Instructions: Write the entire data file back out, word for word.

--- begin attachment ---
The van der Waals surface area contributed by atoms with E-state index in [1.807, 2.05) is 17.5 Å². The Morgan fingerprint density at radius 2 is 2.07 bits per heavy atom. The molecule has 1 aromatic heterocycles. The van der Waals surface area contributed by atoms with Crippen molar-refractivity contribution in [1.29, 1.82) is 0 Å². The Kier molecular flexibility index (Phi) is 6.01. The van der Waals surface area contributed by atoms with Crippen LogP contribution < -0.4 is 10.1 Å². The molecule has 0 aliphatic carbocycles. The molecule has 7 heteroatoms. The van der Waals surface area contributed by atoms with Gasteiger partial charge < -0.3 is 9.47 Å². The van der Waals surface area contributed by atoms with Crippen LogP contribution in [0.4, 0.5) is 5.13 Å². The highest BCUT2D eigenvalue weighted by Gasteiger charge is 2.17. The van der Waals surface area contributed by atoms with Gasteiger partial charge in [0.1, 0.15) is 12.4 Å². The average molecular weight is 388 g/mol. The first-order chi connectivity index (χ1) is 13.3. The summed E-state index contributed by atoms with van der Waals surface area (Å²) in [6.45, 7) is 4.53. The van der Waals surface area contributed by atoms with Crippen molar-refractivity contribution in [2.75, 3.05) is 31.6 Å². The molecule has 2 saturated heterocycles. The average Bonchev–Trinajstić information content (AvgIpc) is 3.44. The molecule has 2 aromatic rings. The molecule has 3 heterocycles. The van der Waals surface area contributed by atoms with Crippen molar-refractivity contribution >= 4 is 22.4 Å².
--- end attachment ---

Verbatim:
The van der Waals surface area contributed by atoms with E-state index in [1.807, 2.05) is 17.5 Å². The Morgan fingerprint density at radius 2 is 2.07 bits per heavy atom. The molecule has 1 aromatic heterocycles. The van der Waals surface area contributed by atoms with Crippen molar-refractivity contribution in [1.29, 1.82) is 0 Å². The Kier molecular flexibility index (Phi) is 6.01. The van der Waals surface area contributed by atoms with Crippen LogP contribution < -0.4 is 10.1 Å². The molecule has 0 aliphatic carbocycles. The molecule has 7 heteroatoms. The van der Waals surface area contributed by atoms with Gasteiger partial charge < -0.3 is 9.47 Å². The van der Waals surface area contributed by atoms with Crippen LogP contribution in [0.4, 0.5) is 5.13 Å². The highest BCUT2D eigenvalue weighted by Gasteiger charge is 2.17. The van der Waals surface area contributed by atoms with Gasteiger partial charge in [0.1, 0.15) is 12.4 Å². The average molecular weight is 388 g/mol. The first-order chi connectivity index (χ1) is 13.3. The summed E-state index contributed by atoms with van der Waals surface area (Å²) in [6.45, 7) is 4.53. The van der Waals surface area contributed by atoms with Crippen molar-refractivity contribution in [2.75, 3.05) is 31.6 Å². The molecule has 2 saturated heterocycles. The average Bonchev–Trinajstić information content (AvgIpc) is 3.44. The molecule has 2 aromatic rings. The molecule has 3 heterocycles. The van der Waals surface area contributed by atoms with Crippen molar-refractivity contribution >= 4 is 22.4 Å².